In this session, panelists discussed the political shifts in Washington that are impacting healthcare reimbursement, operations, and deal strategies, including Centers for Medicare & Medicaid Services (CMS) policies on reimbursement, recent activity regarding non-competes and consolidation, and the end of the COVID-19 public health emergency (PHE).
Katharine O’Connor, Partner, McDermott Will & Emery
William Prentice, Chief Executive Officer, Ambulatory Surgery Center Association
Eric Zimmerman, Principal, McDermott+Consulting, and Partner, McDermott Will & Emery (Moderator)
Top takeaways included:
Eight years after the passage of the Medicare Access and CHIP Reauthorization Act of 2015 (MACRA), CMS continues to make adjustments to calibrate physician reimbursement. As they do so, budget neutrality requirements continue to hamper progress. Providers may have to look to the US Congress to get involved and implement an inflation adjustment factor to the fee schedule.
Ambulatory Surgery Centers (ASCs) may face challenges in obtaining favorable reimbursement as they enter the fifth year of a pilot program in which they have been receiving the same inflation adjustments as hospitals. At the end of the pilot program, it is unclear whether ASC reimbursement will continue to receive the hospital market basket adjustments or go back to Consumer Price Index (CPI) adjustments, which have historically been less favorable than hospital inflation adjustments.
Site neutrality continues to be a hot topic as CMS and Congress looks for ways to minimize incentives to refer patients to one setting over another (e.g., hospitals versus ASCs versus physician offices). From a deal standpoint, if part of the attractiveness of a target physician practice is that it is getting paid 30% to 40% higher than a hospital outpatient setting, buyers should be careful, as CMS is always looking for ways to close that gap, typically manifesting in the form of lower physician clinic rates.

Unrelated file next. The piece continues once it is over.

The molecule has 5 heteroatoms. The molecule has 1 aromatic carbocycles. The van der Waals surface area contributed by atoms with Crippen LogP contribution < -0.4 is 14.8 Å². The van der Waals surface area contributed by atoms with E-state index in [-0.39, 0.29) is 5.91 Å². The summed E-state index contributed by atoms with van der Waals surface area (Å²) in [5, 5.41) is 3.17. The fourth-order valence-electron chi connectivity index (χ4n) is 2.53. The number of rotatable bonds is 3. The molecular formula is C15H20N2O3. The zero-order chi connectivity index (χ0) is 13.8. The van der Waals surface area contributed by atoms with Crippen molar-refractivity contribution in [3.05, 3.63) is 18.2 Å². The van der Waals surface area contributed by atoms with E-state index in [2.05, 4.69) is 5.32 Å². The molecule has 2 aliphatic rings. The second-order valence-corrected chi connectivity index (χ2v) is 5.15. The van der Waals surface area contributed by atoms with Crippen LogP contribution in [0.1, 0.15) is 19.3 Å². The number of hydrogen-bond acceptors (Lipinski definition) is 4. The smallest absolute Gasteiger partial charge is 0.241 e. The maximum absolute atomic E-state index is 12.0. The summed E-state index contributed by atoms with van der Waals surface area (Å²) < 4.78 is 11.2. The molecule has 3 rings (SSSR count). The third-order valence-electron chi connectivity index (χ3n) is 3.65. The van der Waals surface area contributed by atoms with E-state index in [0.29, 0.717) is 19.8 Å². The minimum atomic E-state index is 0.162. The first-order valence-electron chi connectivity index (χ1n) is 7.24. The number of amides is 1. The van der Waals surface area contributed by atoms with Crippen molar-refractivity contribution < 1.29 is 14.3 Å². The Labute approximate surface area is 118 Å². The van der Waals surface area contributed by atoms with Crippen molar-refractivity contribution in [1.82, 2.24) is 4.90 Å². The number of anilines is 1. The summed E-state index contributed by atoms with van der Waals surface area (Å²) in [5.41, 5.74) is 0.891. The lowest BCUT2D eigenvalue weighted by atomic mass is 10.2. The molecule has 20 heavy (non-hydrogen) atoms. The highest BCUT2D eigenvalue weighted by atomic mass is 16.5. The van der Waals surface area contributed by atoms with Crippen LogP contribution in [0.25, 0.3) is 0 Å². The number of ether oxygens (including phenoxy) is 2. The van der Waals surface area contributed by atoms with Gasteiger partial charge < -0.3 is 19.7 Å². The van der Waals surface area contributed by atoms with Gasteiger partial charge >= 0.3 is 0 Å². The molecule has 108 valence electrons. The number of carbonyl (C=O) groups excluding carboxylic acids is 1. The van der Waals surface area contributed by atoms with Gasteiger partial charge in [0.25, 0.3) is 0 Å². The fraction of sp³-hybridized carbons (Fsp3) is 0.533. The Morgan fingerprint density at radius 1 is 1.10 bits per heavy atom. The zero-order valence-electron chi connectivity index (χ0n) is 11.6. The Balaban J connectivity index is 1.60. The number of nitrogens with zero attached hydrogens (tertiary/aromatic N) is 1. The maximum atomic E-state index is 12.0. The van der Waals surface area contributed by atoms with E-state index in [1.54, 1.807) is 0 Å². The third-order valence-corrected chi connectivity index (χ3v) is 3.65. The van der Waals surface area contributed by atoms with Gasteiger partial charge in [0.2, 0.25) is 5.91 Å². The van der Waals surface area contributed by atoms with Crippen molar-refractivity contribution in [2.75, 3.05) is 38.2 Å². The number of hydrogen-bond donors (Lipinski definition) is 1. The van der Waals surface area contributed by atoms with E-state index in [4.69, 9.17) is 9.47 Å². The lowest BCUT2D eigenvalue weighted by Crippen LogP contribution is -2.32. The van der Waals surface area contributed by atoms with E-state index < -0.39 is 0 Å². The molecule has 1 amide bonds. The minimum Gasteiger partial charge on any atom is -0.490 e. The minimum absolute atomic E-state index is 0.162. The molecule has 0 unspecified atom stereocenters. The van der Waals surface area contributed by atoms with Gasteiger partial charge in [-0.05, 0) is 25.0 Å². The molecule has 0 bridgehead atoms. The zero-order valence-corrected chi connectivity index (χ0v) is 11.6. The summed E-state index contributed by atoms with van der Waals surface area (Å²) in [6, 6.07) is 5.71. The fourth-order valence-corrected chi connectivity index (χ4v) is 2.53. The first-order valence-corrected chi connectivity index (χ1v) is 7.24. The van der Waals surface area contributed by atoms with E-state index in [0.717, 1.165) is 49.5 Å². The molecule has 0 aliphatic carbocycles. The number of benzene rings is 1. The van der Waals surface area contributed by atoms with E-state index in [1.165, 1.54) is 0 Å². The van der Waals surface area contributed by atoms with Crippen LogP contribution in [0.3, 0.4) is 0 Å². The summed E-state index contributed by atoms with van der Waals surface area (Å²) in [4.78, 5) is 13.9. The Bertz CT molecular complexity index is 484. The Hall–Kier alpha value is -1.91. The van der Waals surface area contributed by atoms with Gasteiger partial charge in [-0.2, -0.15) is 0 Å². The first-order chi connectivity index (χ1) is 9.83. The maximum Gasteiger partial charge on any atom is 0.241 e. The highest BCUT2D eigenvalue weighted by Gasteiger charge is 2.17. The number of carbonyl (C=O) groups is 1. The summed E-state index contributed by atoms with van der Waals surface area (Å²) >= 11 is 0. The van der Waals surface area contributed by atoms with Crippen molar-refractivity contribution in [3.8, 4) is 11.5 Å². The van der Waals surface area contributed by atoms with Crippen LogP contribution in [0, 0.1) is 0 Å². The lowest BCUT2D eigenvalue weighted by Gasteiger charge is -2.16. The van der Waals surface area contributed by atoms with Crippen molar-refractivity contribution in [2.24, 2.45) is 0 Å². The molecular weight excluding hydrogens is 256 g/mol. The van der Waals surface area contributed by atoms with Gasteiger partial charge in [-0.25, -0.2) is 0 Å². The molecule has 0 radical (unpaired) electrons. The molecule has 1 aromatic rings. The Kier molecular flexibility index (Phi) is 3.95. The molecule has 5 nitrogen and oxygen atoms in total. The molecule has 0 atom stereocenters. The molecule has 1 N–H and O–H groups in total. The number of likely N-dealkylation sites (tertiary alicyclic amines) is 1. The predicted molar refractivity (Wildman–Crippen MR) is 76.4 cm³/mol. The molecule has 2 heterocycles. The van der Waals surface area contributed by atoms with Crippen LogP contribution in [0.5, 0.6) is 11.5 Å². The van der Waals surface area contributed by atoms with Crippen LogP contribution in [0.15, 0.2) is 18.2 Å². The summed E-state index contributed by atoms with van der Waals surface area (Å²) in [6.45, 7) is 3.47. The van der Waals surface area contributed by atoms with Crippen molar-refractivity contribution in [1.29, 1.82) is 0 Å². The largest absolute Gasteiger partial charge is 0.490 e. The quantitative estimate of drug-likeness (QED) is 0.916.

While the Biden administration began with significant rhetoric addressing healthcare mergers and consolidations, challenges to consolidation have not actually increased in the form of merger challenges. Legislation addressing consolidation has also slowed down in the latter half of the administration.
Even though the Federal Trade Commission’s (FTC) proposed ban on non-compete clauses is not yet in effect and may be modified before it is issued as a final rule, the FTC has already begun to crack down on non-competes in the healthcare industry. If a provider is submitting documents to the FTC for a merger or an investigation, the FTC will most likely be reviewing the provider’s non-competition provisions during that process.
During the past three years, the PHE has led providers to make significant adjustments in their operations to take advantage of hundreds of statutory and regulatory flexibilities. As the PHE comes to an end on May 11, 2023, providers will need to make adjustments to go back to pre-2020 operations, which could be challenging in some instances. The administration has stated that they intend to use the PHE flexibilities to learn lessons and solicit feedback on which flexibilities should remain in place, but it is unlikely that CMS will make any new announcements between now and May 11. Outside of the federal policy arena, some states may continue their flexibilities, and some commercial plans that took inspiration from CMS may also continue their flexibilities after May 11.